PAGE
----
Monday, June 27

For democracy to prosper, clashes between protesters and police require proper scrutiny | Police


TOAfter protests in Bristol turned sour last week, an account came to light when numerous media outlets peppered reports from Avon and Somerset police that officers’ injuries included broken bones and a collapsed lung.

For the average reader, such headlines helped build an incriminating and unsympathetic portrait of the protesters as lawless thugs. Given that it was a protest against the police bill, a law that gives authorities broad powers to ban any protest, the story of a beleaguered force fighting to contain the mob was politically expedient. Controlling the narrative is a precondition for winning any political battle.

Later in the week, the force reported no serious injuries. This correction did not receive coverage comparable to the original story. Interestingly, an NHS service worker told the Observer that no officers received hospital treatment, while “the designated hospital for the protesters was awash with injuries.”

However, with most of the media uncritically repeating the original claims of the police, the narrative was of a mob of protesters versus a besieged police force. State forces were described as requiring ever wider powers, while dissidents required greater containment. It is easy to see how these narratives can lead to, as one former police chief warned, “paramilitary surveillance.”

What is so jarring about the media’s deference to the police is not just that the fourth estate defines itself as bravely speaking the truth to power while all too often found complicit in the stripping of hard-won rights, but that this credulity seems immune to the lessons. of history. The media has repeatedly amplified false police claims about demonized “others”: striking workers, working-class soccer fans, protesters, and black people.

In some cases, there have been concerns that media organizations have actively collaborated to facilitate outright dishonesty by the police. After the “Battle of Orgreave”, a clash at the height of the 1984-85 miners’ strike, the miners and the Independent Police Complaints Commission reported that the BBC published the coverage in the wrong order to make it appear that the miners had started a violent confrontation, when in reality it was the other way around. The BBC has never officially accepted this account. Most of the media did little to reveal the active cover-up of police brutality in Orgreave and the miners’ battle for justice remains.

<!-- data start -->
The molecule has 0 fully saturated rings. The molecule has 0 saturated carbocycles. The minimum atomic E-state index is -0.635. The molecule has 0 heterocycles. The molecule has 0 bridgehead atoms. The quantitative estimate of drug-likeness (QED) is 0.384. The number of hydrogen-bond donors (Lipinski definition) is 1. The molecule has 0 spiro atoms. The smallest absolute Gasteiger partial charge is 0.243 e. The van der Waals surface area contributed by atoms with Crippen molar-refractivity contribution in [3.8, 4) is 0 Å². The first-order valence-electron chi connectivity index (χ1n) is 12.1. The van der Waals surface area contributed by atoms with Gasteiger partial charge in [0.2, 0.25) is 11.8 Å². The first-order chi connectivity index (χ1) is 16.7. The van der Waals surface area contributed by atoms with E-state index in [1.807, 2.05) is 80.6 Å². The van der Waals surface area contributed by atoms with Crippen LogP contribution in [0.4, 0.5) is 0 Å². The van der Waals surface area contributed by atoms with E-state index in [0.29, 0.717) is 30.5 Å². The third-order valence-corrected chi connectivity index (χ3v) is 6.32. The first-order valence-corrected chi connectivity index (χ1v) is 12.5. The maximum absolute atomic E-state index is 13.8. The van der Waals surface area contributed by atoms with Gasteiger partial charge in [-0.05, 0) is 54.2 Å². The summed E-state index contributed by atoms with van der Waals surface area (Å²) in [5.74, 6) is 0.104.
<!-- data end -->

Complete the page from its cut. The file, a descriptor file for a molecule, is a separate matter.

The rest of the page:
When police unleashed brutality against environmental activists, anti-nuclear protesters and festival goers heading to Stonehenge in 1985 (pregnant women were among those who were beaten by officers), most of the media refrained from reporting on what happened. The widespread demonization of festival goers paved the way for the repressive Public Order Act of 1986.

The worst was yet to come. In 1989, the Sun reported that police lied about Liverpool fans in the Hillsborough Stadium disaster, paralyzing the struggle of grieving families for justice. The legacy of this still lives on today, and the newspaper is widely boycotted in Merseyside.

When police swept up protesters from the climate camp at Kingsnorth Power Station in 2008, they justified their costly and belligerent operation with widely publicized reports of injuries. Thanks to freedom of information requests from the Liberal Democrats, it turned out that those “injuries” were actually bug bites, diarrhea and toothaches.

In 2009, when homeless newspaper vendor Ian Tomlinson died on the way home while walking through protests during the G20 summit, the London Evening Standard peppered police claims and the headline read: “Police Throw Bricks While help the dying. ” It was only thanks to the video of the events of a private citizen that this narrative was changed.

Tomlinson had been hit from behind without provocation by a police officer, throwing him to the ground in what an investigation later found to be an unlawful homicide. More recently, Sussex police had to apologize after falsely claiming that large numbers of Crystal Palace fans attempted to enter a football game armed with “knives and fists.”

Too often, much of the media has failed to vigorously scrutinize police complaints, pass them off as fact, or actively assist in spreading false narratives. The dangers are self-explanatory: you run the risk of fabricating consent for the stripping of rights and freedoms on the basis of false claims.

Several diligent journalists reported that the protests in Bristol were peaceful until aggressive policing began – that in itself should start a conversation about the role of the police in a state where citizens have the right to collectively unite to make their voices heard. But an authoritarian mindset within the police, as seems to be exemplified by a senior official who uses Twitter to declare that “peaceful protest is a qualified, not absolute right” and that “technically we are servants of the crown, not public servants”, it is not being vigorously questioned. .

The consensus between the media, the police and a government determined to repeal the rights won by our ancestors, including those beaten with police batons, threatens our democracy and must be denounced as such.


www.theguardian.com

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